In the United States, the site of a yellow bus bouncing down the road is practically synonymous with school.
But in other parts of the world, the trek to school looks much different.
Some kids in the Philippines step through knee-deep rocky waters to get to class, while students in Japan pass Geiger counters tracking local radiation levels.
Here’s what early-morning commutes to school look like around the world.
In the Central Kalimantan province of Indonesia, kids ride their bikes through air thick with smog. Air pollution levels have risen steadily in the country in recent years.
Source: The New York Times
In parts of Cairo, Egypt, “school buses” involve kids piling into and hanging off the back of ordinary trucks.
On the outskirts of New Delhi, India, groups of at least 35 children sit together on a horse cart to get home from school.
In Sri Lanka, some girls must cross wooden planks laid over the walls of a 16th century fort in the coastal town of Galle.
About 13 miles away from the Fukushima Daiichi nuclear power plant in Japan, kids at Omika Elementary School come face to face with Geiger counters ticking off local radiation levels.
In earthquake- and tsunami-prone Tokyo, some schools ask parents to give their kids protective headgear in case a natural disaster strikes.
With all the country’s rapid infrastructure growth, kids in China’s Henan province often walk through demolition sites to get to school.
About 600 miles south, kids in the flood-prone towns of Jiangxi Province must rely on parents to make accommodations when roads turn into streams.
Crossing waterways is common in other parts of the world, too. Children in Rizal province near Manila, Philippines, use inflated tire tubes to cross a river on their way to school.
In Indonesia’s Banten province, students are sometimes forced to cross bridges even after they’ve collapsed.
Some bridges on the Ciherang river in Banten province can’t be crossed due to flooding, so students use bamboo rafts to get home from school.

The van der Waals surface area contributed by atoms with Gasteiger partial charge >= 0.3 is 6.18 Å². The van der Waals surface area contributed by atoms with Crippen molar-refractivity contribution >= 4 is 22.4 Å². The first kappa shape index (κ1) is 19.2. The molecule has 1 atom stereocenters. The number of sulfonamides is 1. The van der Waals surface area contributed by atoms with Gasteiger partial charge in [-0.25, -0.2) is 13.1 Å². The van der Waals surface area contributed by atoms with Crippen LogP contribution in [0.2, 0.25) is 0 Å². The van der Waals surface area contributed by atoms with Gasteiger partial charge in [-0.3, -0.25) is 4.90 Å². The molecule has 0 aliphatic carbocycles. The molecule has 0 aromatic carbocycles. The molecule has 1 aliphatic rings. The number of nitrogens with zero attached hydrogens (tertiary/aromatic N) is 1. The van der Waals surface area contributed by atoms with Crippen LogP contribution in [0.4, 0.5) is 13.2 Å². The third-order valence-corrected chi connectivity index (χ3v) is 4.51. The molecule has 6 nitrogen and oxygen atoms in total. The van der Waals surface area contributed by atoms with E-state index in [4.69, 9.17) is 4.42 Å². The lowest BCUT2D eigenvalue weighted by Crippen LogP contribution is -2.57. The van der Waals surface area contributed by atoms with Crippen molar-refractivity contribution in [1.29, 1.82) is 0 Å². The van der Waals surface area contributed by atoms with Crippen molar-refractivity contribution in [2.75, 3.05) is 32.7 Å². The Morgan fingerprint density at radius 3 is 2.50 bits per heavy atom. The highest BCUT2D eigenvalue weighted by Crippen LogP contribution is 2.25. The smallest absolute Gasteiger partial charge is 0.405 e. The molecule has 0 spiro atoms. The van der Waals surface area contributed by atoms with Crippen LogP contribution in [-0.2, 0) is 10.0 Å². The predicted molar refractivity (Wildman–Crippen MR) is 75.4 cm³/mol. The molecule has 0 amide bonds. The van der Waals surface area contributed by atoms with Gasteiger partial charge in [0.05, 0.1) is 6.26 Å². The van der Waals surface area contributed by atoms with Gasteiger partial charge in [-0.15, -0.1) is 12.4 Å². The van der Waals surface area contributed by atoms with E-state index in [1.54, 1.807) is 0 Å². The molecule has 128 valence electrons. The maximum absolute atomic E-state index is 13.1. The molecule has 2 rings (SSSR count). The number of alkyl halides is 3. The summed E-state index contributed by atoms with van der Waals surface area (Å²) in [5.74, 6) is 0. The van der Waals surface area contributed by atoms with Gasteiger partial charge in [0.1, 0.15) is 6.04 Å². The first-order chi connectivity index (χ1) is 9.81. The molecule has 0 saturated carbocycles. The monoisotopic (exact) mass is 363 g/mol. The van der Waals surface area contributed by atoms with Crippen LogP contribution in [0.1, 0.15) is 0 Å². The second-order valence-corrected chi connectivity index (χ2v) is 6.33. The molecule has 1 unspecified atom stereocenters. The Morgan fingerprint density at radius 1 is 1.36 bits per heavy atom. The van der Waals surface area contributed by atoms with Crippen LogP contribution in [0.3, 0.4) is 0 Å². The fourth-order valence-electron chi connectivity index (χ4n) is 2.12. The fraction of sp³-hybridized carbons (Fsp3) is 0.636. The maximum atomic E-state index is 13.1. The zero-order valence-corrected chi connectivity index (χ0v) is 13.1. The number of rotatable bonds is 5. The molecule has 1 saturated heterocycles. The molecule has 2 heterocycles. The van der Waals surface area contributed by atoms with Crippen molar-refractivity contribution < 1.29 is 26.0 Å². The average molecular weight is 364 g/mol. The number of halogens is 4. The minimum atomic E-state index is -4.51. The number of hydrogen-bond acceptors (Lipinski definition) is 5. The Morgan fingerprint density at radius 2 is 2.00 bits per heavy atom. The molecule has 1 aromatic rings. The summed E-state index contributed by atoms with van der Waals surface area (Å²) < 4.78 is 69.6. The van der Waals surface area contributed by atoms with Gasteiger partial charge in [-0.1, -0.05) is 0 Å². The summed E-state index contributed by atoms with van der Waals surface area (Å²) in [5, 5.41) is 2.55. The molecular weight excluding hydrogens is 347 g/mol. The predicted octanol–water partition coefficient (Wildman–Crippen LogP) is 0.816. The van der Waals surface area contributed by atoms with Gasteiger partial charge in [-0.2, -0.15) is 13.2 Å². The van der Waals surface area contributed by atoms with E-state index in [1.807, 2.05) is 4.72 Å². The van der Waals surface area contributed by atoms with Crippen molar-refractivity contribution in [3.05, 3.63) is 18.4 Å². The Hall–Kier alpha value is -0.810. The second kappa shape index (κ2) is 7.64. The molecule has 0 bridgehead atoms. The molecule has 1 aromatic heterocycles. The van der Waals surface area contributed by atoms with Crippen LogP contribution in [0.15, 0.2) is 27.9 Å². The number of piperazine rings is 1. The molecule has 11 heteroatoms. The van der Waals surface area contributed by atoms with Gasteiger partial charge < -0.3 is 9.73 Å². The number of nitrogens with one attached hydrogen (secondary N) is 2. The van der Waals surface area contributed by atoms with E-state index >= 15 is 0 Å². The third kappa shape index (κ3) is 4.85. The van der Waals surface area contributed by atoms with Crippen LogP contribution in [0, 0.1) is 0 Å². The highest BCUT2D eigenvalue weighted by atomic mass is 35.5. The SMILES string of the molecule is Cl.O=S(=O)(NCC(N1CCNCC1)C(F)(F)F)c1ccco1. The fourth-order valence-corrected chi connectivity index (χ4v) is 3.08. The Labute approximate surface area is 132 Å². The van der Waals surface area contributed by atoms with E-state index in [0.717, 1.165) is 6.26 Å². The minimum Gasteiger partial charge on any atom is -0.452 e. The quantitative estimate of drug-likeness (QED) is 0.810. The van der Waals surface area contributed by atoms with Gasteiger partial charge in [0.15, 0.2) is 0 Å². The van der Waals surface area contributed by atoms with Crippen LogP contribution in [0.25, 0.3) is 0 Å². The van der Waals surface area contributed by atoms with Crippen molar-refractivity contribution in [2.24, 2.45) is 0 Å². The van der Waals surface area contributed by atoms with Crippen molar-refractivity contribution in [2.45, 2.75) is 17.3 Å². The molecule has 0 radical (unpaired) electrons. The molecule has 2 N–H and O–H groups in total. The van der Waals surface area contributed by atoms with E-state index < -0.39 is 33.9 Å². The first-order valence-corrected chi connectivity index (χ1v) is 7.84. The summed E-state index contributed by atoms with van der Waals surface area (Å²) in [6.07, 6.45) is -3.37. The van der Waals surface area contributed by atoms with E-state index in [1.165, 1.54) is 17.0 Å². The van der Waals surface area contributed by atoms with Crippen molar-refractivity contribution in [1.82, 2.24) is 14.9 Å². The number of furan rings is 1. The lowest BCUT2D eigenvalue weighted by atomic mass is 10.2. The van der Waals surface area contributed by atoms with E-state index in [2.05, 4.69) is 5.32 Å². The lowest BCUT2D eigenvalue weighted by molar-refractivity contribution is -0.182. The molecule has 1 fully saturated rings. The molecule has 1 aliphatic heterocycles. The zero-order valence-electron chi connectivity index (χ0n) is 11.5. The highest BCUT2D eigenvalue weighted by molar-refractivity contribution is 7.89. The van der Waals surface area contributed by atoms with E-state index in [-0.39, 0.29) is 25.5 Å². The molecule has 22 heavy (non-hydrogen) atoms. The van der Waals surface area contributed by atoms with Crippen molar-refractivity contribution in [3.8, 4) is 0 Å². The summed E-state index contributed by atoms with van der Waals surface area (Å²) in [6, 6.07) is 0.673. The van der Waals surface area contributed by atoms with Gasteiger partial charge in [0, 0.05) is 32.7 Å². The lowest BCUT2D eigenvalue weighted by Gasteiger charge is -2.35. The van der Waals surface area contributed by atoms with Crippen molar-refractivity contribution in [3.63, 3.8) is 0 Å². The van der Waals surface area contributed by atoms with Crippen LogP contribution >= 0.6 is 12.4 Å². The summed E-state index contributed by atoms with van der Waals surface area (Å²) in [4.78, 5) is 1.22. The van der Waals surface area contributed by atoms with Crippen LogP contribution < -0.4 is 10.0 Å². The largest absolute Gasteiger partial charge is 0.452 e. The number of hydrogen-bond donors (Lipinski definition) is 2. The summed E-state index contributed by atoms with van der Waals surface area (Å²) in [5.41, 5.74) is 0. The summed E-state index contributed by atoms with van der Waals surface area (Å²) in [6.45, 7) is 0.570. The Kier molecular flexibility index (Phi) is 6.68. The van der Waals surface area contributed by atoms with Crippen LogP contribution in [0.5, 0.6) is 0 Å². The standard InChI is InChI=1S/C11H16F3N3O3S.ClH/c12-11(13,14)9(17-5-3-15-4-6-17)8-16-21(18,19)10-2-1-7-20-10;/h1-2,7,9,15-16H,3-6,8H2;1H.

In other parts of the country, the wooden boats that ferry kids across the Musi River sometimes fill up to the extent kids must stand on the roof.
Others are more fortunate to have larger boats that can accommodate more children and their bicycles.
And in Kawag village, an area just north of Manila, in the Philippines, some kids must traverse knee-deep water that edges up to rocky beaches.
Other Philippine children have taken to using homemade rafts, fashioned out of bamboo, to reach the remote Casili Elementary School in Rodriguez, Rizal province.
Sometimes the transportation is especially ingenious, like the seated zip line in the Indonesian town of Kolaka Utara. The seat can hold a maximum of four people.
Some children bike to school in the Morigaon district of northeastern India, but heavy rains can flood paddy fields and require the children to travel by boat.
In many regions, a lack of infrastructure means kids must get resourceful. Kids in the Indian state of Kashmir rely on a damaged footbridge to cross the stream.
It takes two hours for kids in the “cliff village” of Liangshan Sichuan province in China to climb the steel ladders and make their way to school. The steel ladders replaced unsafe vines that led to three-hour commutes.
Equally treacherous are the cliffside walks families take in Guizhou province in order to make their way to Banpo Primary School.
Kids in the Saudi Arabian town of Jazan climb concrete stairs built on the side of Fifa Mountain to reach their schoolhouses.
Peter Kotecki contributed to this story.